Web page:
I had my moments of wanting to hurl it across the room, but it remained amongst the few texts I held onto, thinking it might be useful or enlightening in the future, relative to the burden of lugging it around. I've since upgraded from the 2nd edition to the 3rd, and occasionally pick it up, read a few sections or a chapter and complete some exercises.
Each topic in the book is covered in the same way:
- Explanation of problem or concept.
- Example(s) and/or diagram(s)
- Mathematical proofs, where applicable.
- Problem set
Tip: Concrete Mathematics by Knuth is good primer, establishing the specific discrete and continuous mathematical techniques underpinning the algorithms, and filling several knowledge gaps. Also, Cormen has published a more approachable version of this text ("Algorithms Unlocked") which which be more appropriate to some.
None of the solutions to the exercises are provided in the book, but a few are available at the books website: mitpress.mit.edu/books/introduction-algorithms.
- The introduction (Chapters 1-4) is really good and does a good job setting up all the fundamental concepts of algorithms. I think a lot of people tend to skip over introductions because they think they know all of it already, but this is an introduction that I recommend reading the whole way through.
- The book is a pretty light read (none of the math is too difficult) and each chapter is a good length.
- I think the material on dynamic programming and greedy algorithms was particularly enlightening, and if you read it the whole way through you actually learn how to prove that greedy algorithms work, instead of just being like "let's use a greedy algorithm because it seems right"
- I was able to copy a lot of CLRS code almost verbatim in my programming interviews and pass them.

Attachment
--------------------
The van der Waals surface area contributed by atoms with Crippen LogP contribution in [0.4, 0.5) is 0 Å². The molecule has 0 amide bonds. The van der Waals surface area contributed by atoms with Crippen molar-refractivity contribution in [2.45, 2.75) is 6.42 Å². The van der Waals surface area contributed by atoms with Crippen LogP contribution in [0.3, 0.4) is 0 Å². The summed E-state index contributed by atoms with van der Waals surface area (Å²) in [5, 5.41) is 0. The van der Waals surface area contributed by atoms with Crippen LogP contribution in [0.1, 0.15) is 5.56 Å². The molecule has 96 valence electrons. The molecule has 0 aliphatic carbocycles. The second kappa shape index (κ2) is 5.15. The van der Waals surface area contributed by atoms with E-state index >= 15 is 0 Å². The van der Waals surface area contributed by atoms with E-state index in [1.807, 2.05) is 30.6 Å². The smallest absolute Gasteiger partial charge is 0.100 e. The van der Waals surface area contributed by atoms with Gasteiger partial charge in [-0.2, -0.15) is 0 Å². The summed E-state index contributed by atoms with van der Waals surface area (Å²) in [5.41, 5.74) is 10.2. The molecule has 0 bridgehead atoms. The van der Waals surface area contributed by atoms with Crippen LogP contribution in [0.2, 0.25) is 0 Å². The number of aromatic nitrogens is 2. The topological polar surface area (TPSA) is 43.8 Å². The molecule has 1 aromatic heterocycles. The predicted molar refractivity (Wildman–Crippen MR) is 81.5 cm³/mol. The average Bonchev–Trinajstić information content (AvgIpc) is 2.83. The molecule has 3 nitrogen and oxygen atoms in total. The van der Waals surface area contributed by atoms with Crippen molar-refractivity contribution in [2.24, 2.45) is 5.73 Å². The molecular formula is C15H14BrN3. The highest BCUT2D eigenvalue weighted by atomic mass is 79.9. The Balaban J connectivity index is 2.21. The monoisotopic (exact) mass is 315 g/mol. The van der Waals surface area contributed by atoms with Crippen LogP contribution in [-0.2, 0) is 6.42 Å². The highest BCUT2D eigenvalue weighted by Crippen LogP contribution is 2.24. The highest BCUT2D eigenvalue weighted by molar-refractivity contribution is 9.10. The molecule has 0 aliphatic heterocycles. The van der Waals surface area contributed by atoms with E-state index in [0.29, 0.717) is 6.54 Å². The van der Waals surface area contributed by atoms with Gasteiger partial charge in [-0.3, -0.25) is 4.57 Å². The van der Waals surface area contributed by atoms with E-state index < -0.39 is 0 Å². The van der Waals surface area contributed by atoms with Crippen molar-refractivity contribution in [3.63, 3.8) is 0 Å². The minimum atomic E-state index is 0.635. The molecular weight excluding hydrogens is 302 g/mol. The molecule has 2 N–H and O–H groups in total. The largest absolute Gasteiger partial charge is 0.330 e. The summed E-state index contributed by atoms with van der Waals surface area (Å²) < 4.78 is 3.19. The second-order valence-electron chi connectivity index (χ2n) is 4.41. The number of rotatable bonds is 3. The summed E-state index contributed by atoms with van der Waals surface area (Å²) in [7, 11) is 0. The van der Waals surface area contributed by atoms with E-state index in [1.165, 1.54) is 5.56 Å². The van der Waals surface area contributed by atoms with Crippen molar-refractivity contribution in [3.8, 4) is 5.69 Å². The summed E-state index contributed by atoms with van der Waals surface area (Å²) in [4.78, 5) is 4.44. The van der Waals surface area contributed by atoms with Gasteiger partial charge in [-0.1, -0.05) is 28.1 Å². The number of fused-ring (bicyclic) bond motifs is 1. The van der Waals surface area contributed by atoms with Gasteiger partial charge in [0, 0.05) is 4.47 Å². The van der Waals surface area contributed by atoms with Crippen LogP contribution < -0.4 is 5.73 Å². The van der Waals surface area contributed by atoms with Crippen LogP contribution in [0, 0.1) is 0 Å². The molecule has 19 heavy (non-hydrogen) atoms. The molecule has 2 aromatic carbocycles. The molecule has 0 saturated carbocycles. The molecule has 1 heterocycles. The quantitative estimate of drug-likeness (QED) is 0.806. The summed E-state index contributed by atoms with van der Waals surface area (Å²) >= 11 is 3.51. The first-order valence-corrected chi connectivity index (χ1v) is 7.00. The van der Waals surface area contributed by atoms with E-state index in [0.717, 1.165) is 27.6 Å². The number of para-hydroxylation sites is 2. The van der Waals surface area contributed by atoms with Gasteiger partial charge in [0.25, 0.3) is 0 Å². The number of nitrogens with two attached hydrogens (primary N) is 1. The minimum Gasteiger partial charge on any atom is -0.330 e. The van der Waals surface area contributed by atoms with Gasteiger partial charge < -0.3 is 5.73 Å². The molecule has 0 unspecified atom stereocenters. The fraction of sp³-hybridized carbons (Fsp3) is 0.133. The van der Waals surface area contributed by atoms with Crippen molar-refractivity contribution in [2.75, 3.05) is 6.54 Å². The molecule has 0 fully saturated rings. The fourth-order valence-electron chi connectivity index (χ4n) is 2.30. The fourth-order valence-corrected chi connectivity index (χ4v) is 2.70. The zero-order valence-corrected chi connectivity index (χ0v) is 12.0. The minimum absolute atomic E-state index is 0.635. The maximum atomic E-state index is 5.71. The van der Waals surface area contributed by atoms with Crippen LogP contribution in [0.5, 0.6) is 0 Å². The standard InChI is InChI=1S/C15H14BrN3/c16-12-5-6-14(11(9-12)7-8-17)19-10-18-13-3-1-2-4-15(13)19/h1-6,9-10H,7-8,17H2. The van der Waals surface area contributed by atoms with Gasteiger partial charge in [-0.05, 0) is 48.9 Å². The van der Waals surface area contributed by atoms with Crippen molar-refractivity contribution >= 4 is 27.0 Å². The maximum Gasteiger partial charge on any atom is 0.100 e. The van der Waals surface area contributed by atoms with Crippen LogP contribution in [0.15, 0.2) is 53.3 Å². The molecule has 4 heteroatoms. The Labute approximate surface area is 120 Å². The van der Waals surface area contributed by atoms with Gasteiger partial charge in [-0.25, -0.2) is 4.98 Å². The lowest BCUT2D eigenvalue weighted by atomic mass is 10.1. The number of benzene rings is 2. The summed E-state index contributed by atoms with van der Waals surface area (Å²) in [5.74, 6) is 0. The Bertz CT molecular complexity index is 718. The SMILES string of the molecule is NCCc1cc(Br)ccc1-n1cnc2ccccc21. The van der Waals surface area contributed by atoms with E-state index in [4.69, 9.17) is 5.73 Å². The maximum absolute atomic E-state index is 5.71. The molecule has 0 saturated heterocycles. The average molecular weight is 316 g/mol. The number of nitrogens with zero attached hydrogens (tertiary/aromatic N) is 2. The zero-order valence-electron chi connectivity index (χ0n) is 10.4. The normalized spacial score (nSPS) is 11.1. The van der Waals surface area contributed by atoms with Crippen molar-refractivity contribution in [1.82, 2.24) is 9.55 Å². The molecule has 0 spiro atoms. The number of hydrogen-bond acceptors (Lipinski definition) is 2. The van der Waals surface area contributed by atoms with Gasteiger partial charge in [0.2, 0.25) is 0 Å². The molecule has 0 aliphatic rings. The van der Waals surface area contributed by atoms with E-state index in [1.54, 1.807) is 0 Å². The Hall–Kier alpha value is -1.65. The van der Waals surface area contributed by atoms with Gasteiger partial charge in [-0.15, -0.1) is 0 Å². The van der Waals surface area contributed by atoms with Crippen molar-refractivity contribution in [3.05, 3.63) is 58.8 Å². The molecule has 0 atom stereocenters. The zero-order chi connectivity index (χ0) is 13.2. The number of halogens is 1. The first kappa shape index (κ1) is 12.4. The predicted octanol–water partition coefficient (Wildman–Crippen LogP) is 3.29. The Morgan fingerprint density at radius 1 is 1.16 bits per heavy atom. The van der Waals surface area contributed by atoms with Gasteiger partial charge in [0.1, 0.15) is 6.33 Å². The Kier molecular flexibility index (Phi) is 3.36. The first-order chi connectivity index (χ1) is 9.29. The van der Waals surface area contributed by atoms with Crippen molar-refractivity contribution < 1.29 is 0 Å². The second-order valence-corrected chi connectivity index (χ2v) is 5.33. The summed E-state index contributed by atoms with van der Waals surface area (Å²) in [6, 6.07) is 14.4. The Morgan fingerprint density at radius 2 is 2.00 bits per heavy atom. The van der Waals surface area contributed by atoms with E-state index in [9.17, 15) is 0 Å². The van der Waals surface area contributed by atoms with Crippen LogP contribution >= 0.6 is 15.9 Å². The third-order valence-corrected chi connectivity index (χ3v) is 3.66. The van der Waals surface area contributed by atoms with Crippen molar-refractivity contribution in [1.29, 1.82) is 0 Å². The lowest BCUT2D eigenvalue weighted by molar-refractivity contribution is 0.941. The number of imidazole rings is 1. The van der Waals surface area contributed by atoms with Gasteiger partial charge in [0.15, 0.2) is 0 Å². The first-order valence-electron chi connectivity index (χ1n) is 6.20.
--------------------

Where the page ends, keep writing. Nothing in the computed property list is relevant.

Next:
- The figures are really well done and informative.
- The pseudocode has a lot of one-letter variable names, and while this follows the tradition of pure math, it also makes understanding the algorithms more difficult than it should be.
- Sometimes the pseudocode is not the "easiest" possible pseudocode (for example, merge sort), and I think it would be better if the authors presented a simpler version of the pseudocode first and then extended it to the optimal version. But then I guess CLRS would be even longer than it already is.
- The arrays are 1-indexed, which makes it trickier to convert to code. Also there are some sections of the textbook (the counting sort section) where some of the arrays are 0-indexed and other arrays are 1-indexed, which is just weird.
- I think the material on graphs, particularly the derivations, could be done in a more engaging and intuitive way. The derivations in Chapters 22-24 were a long series of small uninteresting lemmas, instead of a small number of harder, more insightful theorems. I found derivations elsewhere on the internet that were a lot more interesting and built more intuition about why the procedures worked. I feel like the rest of the book is pretty good though, so maybe all the graph stuff was written by a separate person who is not very good at explaining things.
Great reference and great read when you need to get out of the box and think creatively.
For a more approachable intro to algorithms, check out Sedgewick's book. That book also has a companion website and Coursera course. it's hard to go wrong with that combo.
Most Recent Customer Reviews
* A few pages have no printing on them at all
* Very thin paper, so that the printing from the back page...Read more